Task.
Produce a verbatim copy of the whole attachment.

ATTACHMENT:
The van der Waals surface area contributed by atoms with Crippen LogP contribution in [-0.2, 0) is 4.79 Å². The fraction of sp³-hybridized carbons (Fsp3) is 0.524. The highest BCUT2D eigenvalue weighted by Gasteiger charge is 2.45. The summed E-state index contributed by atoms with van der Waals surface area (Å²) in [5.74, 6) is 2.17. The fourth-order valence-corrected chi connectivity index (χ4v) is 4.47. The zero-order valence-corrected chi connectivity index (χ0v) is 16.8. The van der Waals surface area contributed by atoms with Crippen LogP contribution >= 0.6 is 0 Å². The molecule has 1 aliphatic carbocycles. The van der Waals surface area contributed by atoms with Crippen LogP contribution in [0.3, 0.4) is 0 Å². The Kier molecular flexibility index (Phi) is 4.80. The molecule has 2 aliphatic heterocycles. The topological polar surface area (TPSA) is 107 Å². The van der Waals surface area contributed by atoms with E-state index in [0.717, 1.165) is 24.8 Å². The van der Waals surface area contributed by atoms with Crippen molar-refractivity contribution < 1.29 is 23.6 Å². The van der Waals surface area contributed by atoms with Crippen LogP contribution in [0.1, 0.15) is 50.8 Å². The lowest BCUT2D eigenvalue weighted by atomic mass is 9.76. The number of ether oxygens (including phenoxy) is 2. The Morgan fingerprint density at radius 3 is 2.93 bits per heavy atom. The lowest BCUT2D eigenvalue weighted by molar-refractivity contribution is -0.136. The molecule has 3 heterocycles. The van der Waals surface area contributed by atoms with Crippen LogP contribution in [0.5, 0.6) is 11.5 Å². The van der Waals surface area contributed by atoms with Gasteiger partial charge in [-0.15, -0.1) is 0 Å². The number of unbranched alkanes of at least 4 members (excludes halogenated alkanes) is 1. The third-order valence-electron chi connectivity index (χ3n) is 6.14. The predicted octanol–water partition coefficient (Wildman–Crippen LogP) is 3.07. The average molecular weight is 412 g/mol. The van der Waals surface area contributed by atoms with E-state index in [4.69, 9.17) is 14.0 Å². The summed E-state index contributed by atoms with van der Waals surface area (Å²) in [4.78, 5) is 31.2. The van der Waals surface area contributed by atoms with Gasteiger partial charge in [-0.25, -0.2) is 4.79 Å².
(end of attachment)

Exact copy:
The van der Waals surface area contributed by atoms with Crippen LogP contribution in [-0.2, 0) is 4.79 Å². The fraction of sp³-hybridized carbons (Fsp3) is 0.524. The highest BCUT2D eigenvalue weighted by Gasteiger charge is 2.45. The summed E-state index contributed by atoms with van der Waals surface area (Å²) in [5.74, 6) is 2.17. The fourth-order valence-corrected chi connectivity index (χ4v) is 4.47. The zero-order valence-corrected chi connectivity index (χ0v) is 16.8. The van der Waals surface area contributed by atoms with Crippen LogP contribution >= 0.6 is 0 Å². The molecule has 1 aliphatic carbocycles. The van der Waals surface area contributed by atoms with Crippen LogP contribution in [0.3, 0.4) is 0 Å². The Kier molecular flexibility index (Phi) is 4.80. The molecule has 2 aliphatic heterocycles. The topological polar surface area (TPSA) is 107 Å². The van der Waals surface area contributed by atoms with E-state index in [0.717, 1.165) is 24.8 Å². The van der Waals surface area contributed by atoms with Crippen molar-refractivity contribution < 1.29 is 23.6 Å². The van der Waals surface area contributed by atoms with Crippen LogP contribution in [0.1, 0.15) is 50.8 Å². The lowest BCUT2D eigenvalue weighted by atomic mass is 9.76. The number of ether oxygens (including phenoxy) is 2. The Morgan fingerprint density at radius 3 is 2.93 bits per heavy atom. The lowest BCUT2D eigenvalue weighted by molar-refractivity contribution is -0.136. The molecule has 3 heterocycles. The van der Waals surface area contributed by atoms with Crippen LogP contribution in [0.5, 0.6) is 11.5 Å². The van der Waals surface area contributed by atoms with Gasteiger partial charge in [-0.15, -0.1) is 0 Å². The number of unbranched alkanes of at least 4 members (excludes halogenated alkanes) is 1. The third-order valence-electron chi connectivity index (χ3n) is 6.14. The predicted octanol–water partition coefficient (Wildman–Crippen LogP) is 3.07. The average molecular weight is 412 g/mol. The van der Waals surface area contributed by atoms with E-state index in [4.69, 9.17) is 14.0 Å². The summed E-state index contributed by atoms with van der Waals surface area (Å²) in [4.78, 5) is 31.2. The van der Waals surface area contributed by atoms with Gasteiger partial charge in [-0.25, -0.2) is 4.79 Å².